"Under the International Organization for Standardization (ISO) standard 8601, a week always begins on a Monday, and ends on a Sunday. The first week of a year is that week which contains the first Thursday of the year, or, equivalently, contains Jan-4.
While this provides some standardization, it can lead to unexpected results - namely that the first few days of a year may not be in week 1 at all. Instead, they will be in week 52 of the preceding year! For example, the year 2000 began on Saturday. Under the ISO standard, weeks always begin on a Monday. In 2000, the first Thursday was Jan-6, so week 1 begins the preceding Monday, or Jan-3. Therefore, the first two days of 2000, Jan-1 and Jan-2, fall into week 52 of 1999.
An ISO week number may be between 1 and 53. Under the ISO standard, week 1 will always have at least 4 days. If 1-Jan falls on a Friday, Saturday, or Sunday, the first few days of the year are defined as being in the last (52nd or 53rd) week of the previous year.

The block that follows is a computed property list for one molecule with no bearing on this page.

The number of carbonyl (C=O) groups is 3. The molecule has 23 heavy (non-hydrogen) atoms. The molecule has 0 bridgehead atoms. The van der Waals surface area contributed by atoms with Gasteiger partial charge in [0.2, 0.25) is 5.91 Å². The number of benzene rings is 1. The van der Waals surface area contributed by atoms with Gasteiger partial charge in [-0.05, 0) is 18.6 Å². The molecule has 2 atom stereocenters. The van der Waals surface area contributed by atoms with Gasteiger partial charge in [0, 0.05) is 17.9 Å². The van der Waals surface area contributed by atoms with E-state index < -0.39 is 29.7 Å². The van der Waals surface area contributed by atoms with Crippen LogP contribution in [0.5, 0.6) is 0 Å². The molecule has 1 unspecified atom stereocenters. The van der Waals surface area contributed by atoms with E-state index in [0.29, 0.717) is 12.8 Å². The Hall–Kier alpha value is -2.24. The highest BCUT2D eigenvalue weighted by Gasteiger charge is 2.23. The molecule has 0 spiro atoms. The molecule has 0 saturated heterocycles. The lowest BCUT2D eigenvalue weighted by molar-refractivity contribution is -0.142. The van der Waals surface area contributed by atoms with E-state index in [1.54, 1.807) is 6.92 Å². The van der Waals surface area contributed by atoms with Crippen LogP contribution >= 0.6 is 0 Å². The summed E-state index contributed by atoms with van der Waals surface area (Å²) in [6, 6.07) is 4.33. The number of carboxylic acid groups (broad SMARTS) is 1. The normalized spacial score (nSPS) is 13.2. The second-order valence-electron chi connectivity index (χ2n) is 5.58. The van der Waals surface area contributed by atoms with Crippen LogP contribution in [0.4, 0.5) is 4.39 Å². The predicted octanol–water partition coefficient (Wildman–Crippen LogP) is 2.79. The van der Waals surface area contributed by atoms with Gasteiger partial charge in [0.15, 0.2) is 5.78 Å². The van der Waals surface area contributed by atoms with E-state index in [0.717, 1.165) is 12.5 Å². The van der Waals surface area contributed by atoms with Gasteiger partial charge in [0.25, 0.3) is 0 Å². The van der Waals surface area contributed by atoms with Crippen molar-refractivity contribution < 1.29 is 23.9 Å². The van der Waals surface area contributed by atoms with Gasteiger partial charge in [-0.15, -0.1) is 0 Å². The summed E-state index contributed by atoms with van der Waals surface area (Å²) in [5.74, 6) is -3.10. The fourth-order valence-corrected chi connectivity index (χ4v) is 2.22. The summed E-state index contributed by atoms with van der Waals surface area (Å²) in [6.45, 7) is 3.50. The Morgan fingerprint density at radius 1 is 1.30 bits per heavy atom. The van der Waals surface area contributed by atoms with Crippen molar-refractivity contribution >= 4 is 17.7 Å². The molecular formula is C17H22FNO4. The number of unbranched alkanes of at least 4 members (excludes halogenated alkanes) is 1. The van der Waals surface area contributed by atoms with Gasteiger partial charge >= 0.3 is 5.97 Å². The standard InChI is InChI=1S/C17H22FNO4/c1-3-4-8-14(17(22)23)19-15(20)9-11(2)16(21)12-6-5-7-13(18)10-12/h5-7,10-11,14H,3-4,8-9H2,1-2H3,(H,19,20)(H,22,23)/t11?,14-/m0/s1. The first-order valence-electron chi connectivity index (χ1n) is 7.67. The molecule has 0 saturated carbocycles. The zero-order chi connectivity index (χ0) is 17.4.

Unlike absolute week numbers, not every year will have a week 53. For example, the year 2000 does not have a week 53. Week 52 begins on Monday, 25-Dec, and ends on Sunday, 31-Dec. But the year 2004 does have a week 53, from Monday, 27-Dec , through Friday, 31-Dec."
The first week of 2005 should start on January 3. The first and second would be part of week 53 of 2004.
"The function WEEKNUM() in the Analysis Toolpack addin calculates the correct week number for a given date, if you are in the U.S. The user defined function shown here will calculate the correct week number depending on the national language settings on your computer."